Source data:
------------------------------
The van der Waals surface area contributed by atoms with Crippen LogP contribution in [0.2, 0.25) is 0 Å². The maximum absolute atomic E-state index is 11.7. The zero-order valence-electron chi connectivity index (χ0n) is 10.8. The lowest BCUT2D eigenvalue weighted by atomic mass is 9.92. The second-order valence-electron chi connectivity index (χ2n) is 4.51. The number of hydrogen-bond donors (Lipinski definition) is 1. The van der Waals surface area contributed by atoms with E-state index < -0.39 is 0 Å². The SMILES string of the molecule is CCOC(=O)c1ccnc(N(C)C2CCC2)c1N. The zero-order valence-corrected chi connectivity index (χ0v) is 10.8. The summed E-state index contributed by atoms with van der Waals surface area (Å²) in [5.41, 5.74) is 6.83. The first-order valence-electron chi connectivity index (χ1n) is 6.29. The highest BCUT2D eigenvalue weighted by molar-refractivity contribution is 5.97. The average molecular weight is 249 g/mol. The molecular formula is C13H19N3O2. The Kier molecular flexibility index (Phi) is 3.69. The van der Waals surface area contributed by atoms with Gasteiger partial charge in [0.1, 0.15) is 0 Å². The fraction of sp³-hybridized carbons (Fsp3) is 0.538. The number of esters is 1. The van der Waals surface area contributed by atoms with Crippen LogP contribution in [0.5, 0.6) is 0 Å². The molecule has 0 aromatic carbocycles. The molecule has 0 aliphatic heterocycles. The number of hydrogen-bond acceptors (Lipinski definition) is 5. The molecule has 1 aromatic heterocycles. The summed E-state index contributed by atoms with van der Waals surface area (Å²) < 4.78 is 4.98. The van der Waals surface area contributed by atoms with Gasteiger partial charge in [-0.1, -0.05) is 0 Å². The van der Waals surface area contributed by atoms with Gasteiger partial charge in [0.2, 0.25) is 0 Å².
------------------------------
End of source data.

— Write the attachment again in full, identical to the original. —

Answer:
The van der Waals surface area contributed by atoms with Crippen LogP contribution in [0.2, 0.25) is 0 Å². The maximum absolute atomic E-state index is 11.7. The zero-order valence-electron chi connectivity index (χ0n) is 10.8. The lowest BCUT2D eigenvalue weighted by atomic mass is 9.92. The second-order valence-electron chi connectivity index (χ2n) is 4.51. The number of hydrogen-bond donors (Lipinski definition) is 1. The van der Waals surface area contributed by atoms with E-state index < -0.39 is 0 Å². The SMILES string of the molecule is CCOC(=O)c1ccnc(N(C)C2CCC2)c1N. The zero-order valence-corrected chi connectivity index (χ0v) is 10.8. The summed E-state index contributed by atoms with van der Waals surface area (Å²) in [5.41, 5.74) is 6.83. The first-order valence-electron chi connectivity index (χ1n) is 6.29. The highest BCUT2D eigenvalue weighted by molar-refractivity contribution is 5.97. The average molecular weight is 249 g/mol. The molecular formula is C13H19N3O2. The Kier molecular flexibility index (Phi) is 3.69. The van der Waals surface area contributed by atoms with Gasteiger partial charge in [0.1, 0.15) is 0 Å². The fraction of sp³-hybridized carbons (Fsp3) is 0.538. The number of esters is 1. The van der Waals surface area contributed by atoms with Crippen LogP contribution in [0.5, 0.6) is 0 Å². The molecule has 0 aromatic carbocycles. The molecule has 0 aliphatic heterocycles. The number of hydrogen-bond acceptors (Lipinski definition) is 5. The molecule has 1 aromatic heterocycles. The summed E-state index contributed by atoms with van der Waals surface area (Å²) < 4.78 is 4.98. The van der Waals surface area contributed by atoms with Gasteiger partial charge in [-0.1, -0.05) is 0 Å². The van der Waals surface area contributed by atoms with Gasteiger partial charge in [0.2, 0.25) is 0 Å².